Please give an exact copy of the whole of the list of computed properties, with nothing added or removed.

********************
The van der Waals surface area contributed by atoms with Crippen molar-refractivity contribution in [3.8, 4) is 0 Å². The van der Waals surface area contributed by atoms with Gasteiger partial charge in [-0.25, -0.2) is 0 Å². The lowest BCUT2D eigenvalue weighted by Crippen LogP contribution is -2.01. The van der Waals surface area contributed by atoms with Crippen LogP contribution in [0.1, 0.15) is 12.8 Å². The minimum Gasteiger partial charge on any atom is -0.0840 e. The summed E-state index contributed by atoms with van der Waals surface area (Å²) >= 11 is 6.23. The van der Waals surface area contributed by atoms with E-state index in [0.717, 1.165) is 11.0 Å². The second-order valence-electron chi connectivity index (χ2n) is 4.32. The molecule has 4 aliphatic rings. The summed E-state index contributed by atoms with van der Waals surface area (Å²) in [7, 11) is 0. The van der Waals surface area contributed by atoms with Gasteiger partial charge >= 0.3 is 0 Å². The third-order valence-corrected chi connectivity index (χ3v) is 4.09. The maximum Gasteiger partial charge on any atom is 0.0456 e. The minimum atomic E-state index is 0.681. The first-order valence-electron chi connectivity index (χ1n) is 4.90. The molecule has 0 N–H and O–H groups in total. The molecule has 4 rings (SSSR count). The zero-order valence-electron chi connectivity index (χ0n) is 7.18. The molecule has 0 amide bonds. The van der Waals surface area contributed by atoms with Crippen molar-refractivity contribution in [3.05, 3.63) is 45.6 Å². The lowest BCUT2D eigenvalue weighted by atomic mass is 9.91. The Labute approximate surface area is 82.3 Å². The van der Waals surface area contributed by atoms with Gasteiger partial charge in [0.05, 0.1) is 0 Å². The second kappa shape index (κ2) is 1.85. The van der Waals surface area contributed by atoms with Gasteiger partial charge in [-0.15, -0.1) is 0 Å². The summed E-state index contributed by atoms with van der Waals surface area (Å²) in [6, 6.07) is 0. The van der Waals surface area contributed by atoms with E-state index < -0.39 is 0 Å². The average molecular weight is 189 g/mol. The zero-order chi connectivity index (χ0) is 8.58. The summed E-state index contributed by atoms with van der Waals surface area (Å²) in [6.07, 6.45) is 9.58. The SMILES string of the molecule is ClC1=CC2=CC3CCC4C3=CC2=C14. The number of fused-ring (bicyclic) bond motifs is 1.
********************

The van der Waals surface area contributed by atoms with Crippen molar-refractivity contribution in [3.8, 4) is 0 Å². The van der Waals surface area contributed by atoms with Gasteiger partial charge in [-0.25, -0.2) is 0 Å². The lowest BCUT2D eigenvalue weighted by Crippen LogP contribution is -2.01. The van der Waals surface area contributed by atoms with Crippen LogP contribution in [0.1, 0.15) is 12.8 Å². The minimum Gasteiger partial charge on any atom is -0.0840 e. The summed E-state index contributed by atoms with van der Waals surface area (Å²) >= 11 is 6.23. The van der Waals surface area contributed by atoms with E-state index in [0.717, 1.165) is 11.0 Å². The second-order valence-electron chi connectivity index (χ2n) is 4.32. The molecule has 4 aliphatic rings. The summed E-state index contributed by atoms with van der Waals surface area (Å²) in [7, 11) is 0. The van der Waals surface area contributed by atoms with Gasteiger partial charge >= 0.3 is 0 Å². The third-order valence-corrected chi connectivity index (χ3v) is 4.09. The maximum Gasteiger partial charge on any atom is 0.0456 e. The minimum atomic E-state index is 0.681. The first-order valence-electron chi connectivity index (χ1n) is 4.90. The molecule has 0 N–H and O–H groups in total. The molecule has 4 rings (SSSR count). The zero-order valence-electron chi connectivity index (χ0n) is 7.18. The molecule has 0 amide bonds. The van der Waals surface area contributed by atoms with Crippen molar-refractivity contribution in [3.05, 3.63) is 45.6 Å². The lowest BCUT2D eigenvalue weighted by atomic mass is 9.91. The Labute approximate surface area is 82.3 Å². The van der Waals surface area contributed by atoms with Gasteiger partial charge in [0.05, 0.1) is 0 Å². The second kappa shape index (κ2) is 1.85. The van der Waals surface area contributed by atoms with Gasteiger partial charge in [-0.15, -0.1) is 0 Å². The summed E-state index contributed by atoms with van der Waals surface area (Å²) in [6, 6.07) is 0. The van der Waals surface area contributed by atoms with E-state index < -0.39 is 0 Å². The average molecular weight is 189 g/mol. The zero-order chi connectivity index (χ0) is 8.58. The summed E-state index contributed by atoms with van der Waals surface area (Å²) in [6.07, 6.45) is 9.58. The SMILES string of the molecule is ClC1=CC2=CC3CCC4C3=CC2=C14. The number of fused-ring (bicyclic) bond motifs is 1.